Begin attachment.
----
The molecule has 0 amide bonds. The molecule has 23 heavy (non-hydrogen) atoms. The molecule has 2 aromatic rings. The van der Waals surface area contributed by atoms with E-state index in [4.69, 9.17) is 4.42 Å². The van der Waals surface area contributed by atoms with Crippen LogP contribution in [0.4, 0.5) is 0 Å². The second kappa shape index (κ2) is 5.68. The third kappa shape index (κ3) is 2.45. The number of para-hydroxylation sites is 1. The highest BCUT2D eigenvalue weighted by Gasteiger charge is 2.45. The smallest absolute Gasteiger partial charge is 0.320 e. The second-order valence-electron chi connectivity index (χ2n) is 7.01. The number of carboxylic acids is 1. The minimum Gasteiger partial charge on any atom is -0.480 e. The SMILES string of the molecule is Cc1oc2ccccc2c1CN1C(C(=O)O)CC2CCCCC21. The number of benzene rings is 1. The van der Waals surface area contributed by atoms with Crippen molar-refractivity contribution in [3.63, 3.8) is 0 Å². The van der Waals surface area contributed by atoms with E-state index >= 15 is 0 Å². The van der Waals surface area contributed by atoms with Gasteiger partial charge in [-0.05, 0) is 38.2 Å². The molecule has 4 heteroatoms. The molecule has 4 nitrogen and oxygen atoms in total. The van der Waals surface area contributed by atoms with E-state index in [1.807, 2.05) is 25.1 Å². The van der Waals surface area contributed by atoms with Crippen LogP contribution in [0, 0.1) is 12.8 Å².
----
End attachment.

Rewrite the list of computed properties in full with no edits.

The molecule has 0 amide bonds. The molecule has 23 heavy (non-hydrogen) atoms. The molecule has 2 aromatic rings. The van der Waals surface area contributed by atoms with E-state index in [4.69, 9.17) is 4.42 Å². The van der Waals surface area contributed by atoms with Crippen LogP contribution in [0.4, 0.5) is 0 Å². The second kappa shape index (κ2) is 5.68. The third kappa shape index (κ3) is 2.45. The number of para-hydroxylation sites is 1. The highest BCUT2D eigenvalue weighted by Gasteiger charge is 2.45. The smallest absolute Gasteiger partial charge is 0.320 e. The second-order valence-electron chi connectivity index (χ2n) is 7.01. The number of carboxylic acids is 1. The minimum Gasteiger partial charge on any atom is -0.480 e. The SMILES string of the molecule is Cc1oc2ccccc2c1CN1C(C(=O)O)CC2CCCCC21. The number of benzene rings is 1. The van der Waals surface area contributed by atoms with Crippen molar-refractivity contribution in [3.63, 3.8) is 0 Å². The van der Waals surface area contributed by atoms with E-state index >= 15 is 0 Å². The van der Waals surface area contributed by atoms with Gasteiger partial charge in [-0.05, 0) is 38.2 Å². The molecule has 4 heteroatoms. The molecule has 4 nitrogen and oxygen atoms in total. The van der Waals surface area contributed by atoms with E-state index in [1.807, 2.05) is 25.1 Å². The van der Waals surface area contributed by atoms with Crippen LogP contribution in [0, 0.1) is 12.8 Å².